July 21, 2008
U.S. Is Alone in Rejecting All Evidence if Police Err
Bradley Harrison was driving a rented Dodge Durango from Vancouver to Toronto in the fall of 2004 with 77 pounds of cocaine in the trunk when a police officer pulled him over, found the drugs and arrested him. A year and a half later, an Ontario trial judge ruled that the officer’s conduct was a “brazen and flagrant” violation of Mr. Harrison’s rights. The officer’s explanation for stopping and searching Mr. Harrison — confusion about a license plate — was contrived and defied credibility, the judge said, and the search “was certainly not reasonable.” In the United States, that would have been good news for Mr. Harrison. Under the American legal system’s exclusionary rule, the evidence against Mr. Harrison would have been suppressed as the result of an unlawful search.
But both the Canadian trial judge and an appeals court refused to exclude the evidence. Mr. Harrison was sentenced to five years in prison.
“Without minimizing the seriousness of the police officer’s conduct or in any way condoning it,” the Court of Appeal for Ontario ruled in Mr. Harrison’s case in February, “the exclusion of 77 pounds of cocaine, with a street value of several millions of dollars and the potential to cause serious grief and misery to many, would bring the administration of justice into greater disrepute than would its admission.” The case is now before the Canadian Supreme Court.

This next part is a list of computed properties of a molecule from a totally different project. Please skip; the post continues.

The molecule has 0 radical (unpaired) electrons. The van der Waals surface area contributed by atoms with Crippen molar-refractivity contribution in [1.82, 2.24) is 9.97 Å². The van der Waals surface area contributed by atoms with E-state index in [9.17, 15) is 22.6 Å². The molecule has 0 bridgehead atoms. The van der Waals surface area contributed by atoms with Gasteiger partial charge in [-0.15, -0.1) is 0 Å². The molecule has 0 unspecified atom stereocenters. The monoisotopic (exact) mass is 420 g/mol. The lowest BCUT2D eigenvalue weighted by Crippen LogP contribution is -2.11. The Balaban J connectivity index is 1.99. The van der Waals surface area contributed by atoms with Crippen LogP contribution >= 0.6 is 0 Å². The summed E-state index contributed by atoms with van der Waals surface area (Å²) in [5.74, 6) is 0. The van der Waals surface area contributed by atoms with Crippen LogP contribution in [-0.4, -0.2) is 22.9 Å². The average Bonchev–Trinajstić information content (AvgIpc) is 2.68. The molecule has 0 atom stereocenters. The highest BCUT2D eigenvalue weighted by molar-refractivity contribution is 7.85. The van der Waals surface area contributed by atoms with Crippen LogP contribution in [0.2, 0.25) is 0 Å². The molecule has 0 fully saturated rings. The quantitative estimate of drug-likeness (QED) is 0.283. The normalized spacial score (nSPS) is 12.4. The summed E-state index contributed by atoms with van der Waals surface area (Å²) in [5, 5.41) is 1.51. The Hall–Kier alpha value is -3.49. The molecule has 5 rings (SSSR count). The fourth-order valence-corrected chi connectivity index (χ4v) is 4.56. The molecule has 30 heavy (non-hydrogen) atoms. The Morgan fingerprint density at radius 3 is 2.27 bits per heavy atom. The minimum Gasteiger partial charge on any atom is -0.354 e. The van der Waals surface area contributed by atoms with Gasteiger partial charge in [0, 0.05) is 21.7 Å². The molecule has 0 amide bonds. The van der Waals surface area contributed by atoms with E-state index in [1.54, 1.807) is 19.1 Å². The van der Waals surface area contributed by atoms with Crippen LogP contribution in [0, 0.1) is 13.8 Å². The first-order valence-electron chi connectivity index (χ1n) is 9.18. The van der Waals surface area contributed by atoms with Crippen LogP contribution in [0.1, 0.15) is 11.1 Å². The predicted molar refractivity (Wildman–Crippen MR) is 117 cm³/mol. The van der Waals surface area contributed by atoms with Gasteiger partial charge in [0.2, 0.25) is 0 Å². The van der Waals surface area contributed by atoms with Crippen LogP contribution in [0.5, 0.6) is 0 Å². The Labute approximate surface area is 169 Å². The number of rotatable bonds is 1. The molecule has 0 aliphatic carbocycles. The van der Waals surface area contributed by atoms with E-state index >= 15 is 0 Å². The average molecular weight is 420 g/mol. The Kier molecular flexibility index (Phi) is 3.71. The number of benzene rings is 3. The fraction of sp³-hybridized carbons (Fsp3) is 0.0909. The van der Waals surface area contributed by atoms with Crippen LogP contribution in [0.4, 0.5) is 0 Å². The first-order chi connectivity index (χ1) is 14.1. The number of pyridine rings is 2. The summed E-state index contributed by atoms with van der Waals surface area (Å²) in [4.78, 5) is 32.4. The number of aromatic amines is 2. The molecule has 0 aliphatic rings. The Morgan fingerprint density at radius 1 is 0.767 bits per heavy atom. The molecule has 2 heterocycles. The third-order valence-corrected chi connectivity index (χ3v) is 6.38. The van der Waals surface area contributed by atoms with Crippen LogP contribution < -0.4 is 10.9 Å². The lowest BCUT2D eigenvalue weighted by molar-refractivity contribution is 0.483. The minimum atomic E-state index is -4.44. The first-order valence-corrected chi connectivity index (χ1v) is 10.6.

The United States is the only country to take the position that some police misconduct must automatically result in the suppression of physical evidence. The rule applies whether the misconduct is slight or serious, and without regard to the gravity of the crime or the power of the evidence.
“Foreign countries have flatly rejected our approach,” said Craig M. Bradley, an expert in comparative criminal law at Indiana University. “In every other country, it’s up to the trial judge to decide whether police misconduct has risen to the level of requiring the exclusion of evidence.”
But there are signs that some justices on the United States Supreme Court may be ready to reconsider the American version of the exclusionary rule. Writing for the majority two years ago, Justice Antonin Scalia said that at least some unconstitutional conduct ought not require “resort to the massive remedy of suppressing evidence of guilt.”
The court will soon have an opportunity to clarify matters. The justices will hear arguments on Oct. 7 about whether methamphetamines and a gun belonging to Bennie Dean Herring, of Brundidge, Ala., should be suppressed because the officers who conducted the search mistakenly believed he was subject to an outstanding arrest warrant as a result of careless record-keeping by another police department.
Elsewhere in the world, courts have rejected what the Ontario appeals court in Mr. Harrison’s case called “the automatic exclusionary rule familiar to American Bill of Rights jurisprudence.” [Mark Godsey]
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